Tuesday, May 15, 2012
Summer Camp for Doggies
Is there a doggie summer camp somewhere close to Madison? I want to send my Irish setter, a nice young female, to camp in a rural area with lots of rolling hills and woods to play in, nice young doggies to run with, and a good camp leader to walk through basic discipline with her.
I thought of this yesterday, when I was home in the afternoon with a headache, trying to get a blueberry bush planted. So my headache may be influencing this, but I got the great idea as Singer tried to get my attention as I looked online for information on amending the soil and where to plant the blueberry bush. She was excited and impatient that I was home in the early afternoon and kept pawing my laptop (both she and Dakota hate my laptop—it takes so much of my attention!) I found what I was looking for and went to the garden center to purchase the soil amendment ingredients I needed. One of them was cocoa bean shells, the kind that smell like chocolate.
I got my gardening done, and spread the rest of the cocoa bean shells around my Vanderwolf pine because it loves acidic soil. Something about this, though, didn’t sit right with me as I put away my tools so I went back online to see what else I could learn. Bingo. After just a quick search, I found out why.
I finally remembered reading about cocoa bean shells being toxic to dogs when several links popped up. So, knowing Singer loves to munch on inedible items, like dirt and cat poop, I decided to send Jeff to the garden center again to get some wood chips to cover the cocoa bean shells. Husbands are good for things like this—they run errands when you’re making dinner, or feeding the animals, or when your headache just won’t quit. And mine wasn’t.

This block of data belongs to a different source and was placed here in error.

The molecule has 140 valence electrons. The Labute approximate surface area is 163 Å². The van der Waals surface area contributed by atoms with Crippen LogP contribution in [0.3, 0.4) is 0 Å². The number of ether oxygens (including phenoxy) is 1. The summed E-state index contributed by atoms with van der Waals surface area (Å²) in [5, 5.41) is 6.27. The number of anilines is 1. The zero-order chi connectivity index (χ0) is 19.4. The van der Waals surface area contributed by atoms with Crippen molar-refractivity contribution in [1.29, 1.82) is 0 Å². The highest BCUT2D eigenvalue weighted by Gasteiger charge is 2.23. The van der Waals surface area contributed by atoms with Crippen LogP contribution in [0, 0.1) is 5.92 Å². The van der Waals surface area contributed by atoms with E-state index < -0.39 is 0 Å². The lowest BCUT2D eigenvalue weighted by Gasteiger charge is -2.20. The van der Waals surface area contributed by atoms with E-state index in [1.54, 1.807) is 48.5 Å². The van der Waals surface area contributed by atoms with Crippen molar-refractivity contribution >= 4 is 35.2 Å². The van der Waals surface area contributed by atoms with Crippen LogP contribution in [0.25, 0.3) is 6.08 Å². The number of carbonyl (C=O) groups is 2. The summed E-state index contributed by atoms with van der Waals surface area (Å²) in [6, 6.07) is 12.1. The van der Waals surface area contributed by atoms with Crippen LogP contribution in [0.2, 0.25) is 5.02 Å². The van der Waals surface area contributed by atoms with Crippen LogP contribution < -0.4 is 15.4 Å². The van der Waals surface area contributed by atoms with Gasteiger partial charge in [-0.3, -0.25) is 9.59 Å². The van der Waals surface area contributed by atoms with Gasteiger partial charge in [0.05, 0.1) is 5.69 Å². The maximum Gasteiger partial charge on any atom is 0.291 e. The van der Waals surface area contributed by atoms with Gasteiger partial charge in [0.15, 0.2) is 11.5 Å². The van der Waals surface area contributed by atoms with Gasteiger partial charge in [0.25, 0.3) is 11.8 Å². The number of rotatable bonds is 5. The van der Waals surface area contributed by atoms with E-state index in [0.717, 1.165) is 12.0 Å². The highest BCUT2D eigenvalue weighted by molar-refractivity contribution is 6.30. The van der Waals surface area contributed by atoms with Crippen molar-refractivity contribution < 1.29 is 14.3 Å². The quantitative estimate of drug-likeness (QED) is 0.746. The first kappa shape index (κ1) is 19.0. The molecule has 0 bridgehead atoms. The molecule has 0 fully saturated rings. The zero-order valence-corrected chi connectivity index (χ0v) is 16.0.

After dinner, we spread the cedar mulch over the cocoa bean shells, and then just to be safe, I put a plastic fence-like material around the drip line, weighing it down with sticks. And put an actual rabbit fence around my blueberry plant, which, by the way, was a Mother’s Day present. And so, Singer is watching me, trying to contain her excitement, waiting for the moment my attention lapses. I can see her out of the periphery of my eye. She prances like a young girl, practicing ballet. My headache seems to worsen and I can intuit what will happen next.
When the moment is right, she moves in and starts to nibble some of the beans around the edges. Both Jeff and I catch her, yell at her, and she runs away, duly cowed. But then she sneaks back, again and again, to try to eat that enticing chocolately yummy stuff Mom has spread for her to eat. She knows it’s for her, why would her mom put it out in her backyard if it wasn’t?
We spent the better part of the evening watching her try to sneak the shells, stopping her as she approached. She’s very obedient when someone is watching her. But I worry she will dig up the treats when we’re not looking. That’s when I got the bright idea that this young dog needs a summer camp—a place where she can run and play and tire herself out, learn some discipline and come home all relaxed and happy. Just like Nathaniel did when he was eleven or twelve. He learned a thing or two. We missed him terribly for a week, but knew he was having fun. And he grew up a little bit, too!
We probably won’t be sending Singer to summer camp this year, or next. Instead, I will probably dig up the cocoa bean shells and throw them away, using only cedar mulch. I just don’t want to chance it that Singer will eventually learn to keep away. Sigh.